"Fox & Friends" ignores medical expert in bizarre "debate" about pregnancy risks

Fox News host Elisabeth Hasselbeck turns to a wingnut for advice instead of the OBGYN sitting right there

By Jenny Kutner
Published June 12, 2015 3:15PM (EDT)
     (Fox News/"Fox & Friends")
(Fox News/"Fox & Friends")

"Fox & Friends" hosted what could have been an intriguing debate about fertility and the changing social mores around assisted reproductive technology on Friday, but then the conversation just got...weird. Actually, there were two conversations going on, about completely different things.

During a segment titled "How Old Is Too Old To Bear Children?," Fox News host Elisabeth Hasselbeck brought on Patti Armstrong, a contributor to the blog Catholic Mom and mother of eight, and Dr. Lauren Streicher, a professor of obstetrics and gynecology at Northwestern University, to discuss whether there should be a "social limit" on when a woman should get pregnant. Clearly, Armstrong and Streicher were meant to butt heads -- but instead the two guests essentially agreed that menopause is the endpoint of a woman's fertility.

"I think there is a limit -- it's called menopause," Armstrong said. "So, that's your limit right there."

"Doctor, if someone comes to you after the age of 40 and says, 'I'm pregnant and I'm about to have a baby,' would you recommend they not go forward with that pregnancy simply because of their age?" Hasselbeck asked Streicher.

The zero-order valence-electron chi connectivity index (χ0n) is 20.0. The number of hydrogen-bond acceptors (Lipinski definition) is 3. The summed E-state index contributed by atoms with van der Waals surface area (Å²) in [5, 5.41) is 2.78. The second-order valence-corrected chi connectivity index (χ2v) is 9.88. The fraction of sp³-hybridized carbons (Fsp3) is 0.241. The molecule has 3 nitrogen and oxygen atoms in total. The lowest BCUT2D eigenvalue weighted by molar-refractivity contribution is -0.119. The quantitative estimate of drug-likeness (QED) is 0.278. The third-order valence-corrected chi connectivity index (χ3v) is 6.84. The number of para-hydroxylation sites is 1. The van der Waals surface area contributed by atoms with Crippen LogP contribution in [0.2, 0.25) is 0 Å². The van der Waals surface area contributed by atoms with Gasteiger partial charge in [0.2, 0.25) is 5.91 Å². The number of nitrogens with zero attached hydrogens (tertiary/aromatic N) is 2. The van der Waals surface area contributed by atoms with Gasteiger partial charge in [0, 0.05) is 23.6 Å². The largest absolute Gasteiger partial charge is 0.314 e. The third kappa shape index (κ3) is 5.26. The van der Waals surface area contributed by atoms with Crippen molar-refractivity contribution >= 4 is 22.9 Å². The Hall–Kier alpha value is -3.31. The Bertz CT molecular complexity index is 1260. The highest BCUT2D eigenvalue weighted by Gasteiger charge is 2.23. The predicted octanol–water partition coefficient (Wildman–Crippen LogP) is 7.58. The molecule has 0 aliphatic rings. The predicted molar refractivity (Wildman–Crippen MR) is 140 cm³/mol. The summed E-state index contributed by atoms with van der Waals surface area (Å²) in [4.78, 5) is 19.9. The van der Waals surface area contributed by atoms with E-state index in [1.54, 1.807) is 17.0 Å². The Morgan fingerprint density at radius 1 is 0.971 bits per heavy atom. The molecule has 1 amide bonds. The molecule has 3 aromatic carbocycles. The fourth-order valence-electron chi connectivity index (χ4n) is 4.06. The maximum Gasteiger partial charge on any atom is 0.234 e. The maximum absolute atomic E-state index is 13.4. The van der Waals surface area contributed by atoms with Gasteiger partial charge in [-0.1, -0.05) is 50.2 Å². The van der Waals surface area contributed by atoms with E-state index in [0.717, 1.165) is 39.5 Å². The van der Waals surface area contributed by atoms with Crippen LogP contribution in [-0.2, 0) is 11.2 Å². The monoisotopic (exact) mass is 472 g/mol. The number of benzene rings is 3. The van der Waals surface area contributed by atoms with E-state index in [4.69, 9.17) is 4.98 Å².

"Not really," Streicher said. "Patti's absolutely correct in that menopause is biologically when we're meant to no longer have children, and, in fact, biologically we're meant to have children in our 20s and 30s. But what's happened, of course -- with new technology, donor eggs, in vitro fertilization -- is we've pushed that envelope, and now we do have women who are in their 40s or even 50s or 60s, who come in and say, 'I want to have a baby.'"

Streicher went on to urge caution about the prospect of older women receiving assisted reproductive technology due to health risks, which both Armstrong and Hasselbeck essentially went on to ignore. Hasselbeck then directed a question about the health benefits of having a baby after 40 to Armstrong, who is not a medical professional, instead of Streicher, who is, and pivoted to a conversation that concluded with the assertion that women who get pregnant "naturally" at any age have no reason to terminate.

"I'm not talking about doing artificial things," Armstrong said. "But if your body is healthy enough to have children, I cannot see any reason why you shouldn't."

Watch the bizarre "debate" below:

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